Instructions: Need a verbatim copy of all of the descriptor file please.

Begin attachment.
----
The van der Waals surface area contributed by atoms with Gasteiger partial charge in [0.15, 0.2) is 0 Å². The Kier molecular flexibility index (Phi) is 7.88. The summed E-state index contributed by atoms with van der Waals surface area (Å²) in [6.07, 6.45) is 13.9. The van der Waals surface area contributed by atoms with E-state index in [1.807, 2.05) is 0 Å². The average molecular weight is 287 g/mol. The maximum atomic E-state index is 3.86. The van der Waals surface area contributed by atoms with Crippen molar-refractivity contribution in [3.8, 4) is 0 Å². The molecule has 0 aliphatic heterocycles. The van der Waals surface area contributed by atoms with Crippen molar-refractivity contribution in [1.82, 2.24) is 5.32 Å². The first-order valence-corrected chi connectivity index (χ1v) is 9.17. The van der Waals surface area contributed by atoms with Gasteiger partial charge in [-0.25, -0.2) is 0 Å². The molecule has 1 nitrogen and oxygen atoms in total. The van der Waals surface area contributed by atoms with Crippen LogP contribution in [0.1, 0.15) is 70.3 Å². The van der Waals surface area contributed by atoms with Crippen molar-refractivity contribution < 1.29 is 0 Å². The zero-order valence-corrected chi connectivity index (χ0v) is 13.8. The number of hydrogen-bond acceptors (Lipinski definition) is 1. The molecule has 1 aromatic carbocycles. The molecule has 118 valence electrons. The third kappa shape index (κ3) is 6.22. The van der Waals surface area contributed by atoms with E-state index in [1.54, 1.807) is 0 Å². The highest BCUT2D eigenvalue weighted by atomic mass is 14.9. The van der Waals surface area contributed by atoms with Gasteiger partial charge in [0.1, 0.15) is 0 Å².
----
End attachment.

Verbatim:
The van der Waals surface area contributed by atoms with Gasteiger partial charge in [0.15, 0.2) is 0 Å². The Kier molecular flexibility index (Phi) is 7.88. The summed E-state index contributed by atoms with van der Waals surface area (Å²) in [6.07, 6.45) is 13.9. The van der Waals surface area contributed by atoms with E-state index in [1.807, 2.05) is 0 Å². The average molecular weight is 287 g/mol. The maximum atomic E-state index is 3.86. The van der Waals surface area contributed by atoms with Crippen molar-refractivity contribution in [3.8, 4) is 0 Å². The molecule has 0 aliphatic heterocycles. The van der Waals surface area contributed by atoms with Crippen molar-refractivity contribution in [1.82, 2.24) is 5.32 Å². The first-order valence-corrected chi connectivity index (χ1v) is 9.17. The van der Waals surface area contributed by atoms with Gasteiger partial charge in [-0.25, -0.2) is 0 Å². The molecule has 1 nitrogen and oxygen atoms in total. The van der Waals surface area contributed by atoms with Crippen LogP contribution in [0.1, 0.15) is 70.3 Å². The van der Waals surface area contributed by atoms with Crippen molar-refractivity contribution < 1.29 is 0 Å². The zero-order valence-corrected chi connectivity index (χ0v) is 13.8. The number of hydrogen-bond acceptors (Lipinski definition) is 1. The molecule has 1 aromatic carbocycles. The molecule has 118 valence electrons. The third kappa shape index (κ3) is 6.22. The van der Waals surface area contributed by atoms with E-state index in [1.54, 1.807) is 0 Å². The highest BCUT2D eigenvalue weighted by atomic mass is 14.9. The van der Waals surface area contributed by atoms with Gasteiger partial charge in [0.1, 0.15) is 0 Å².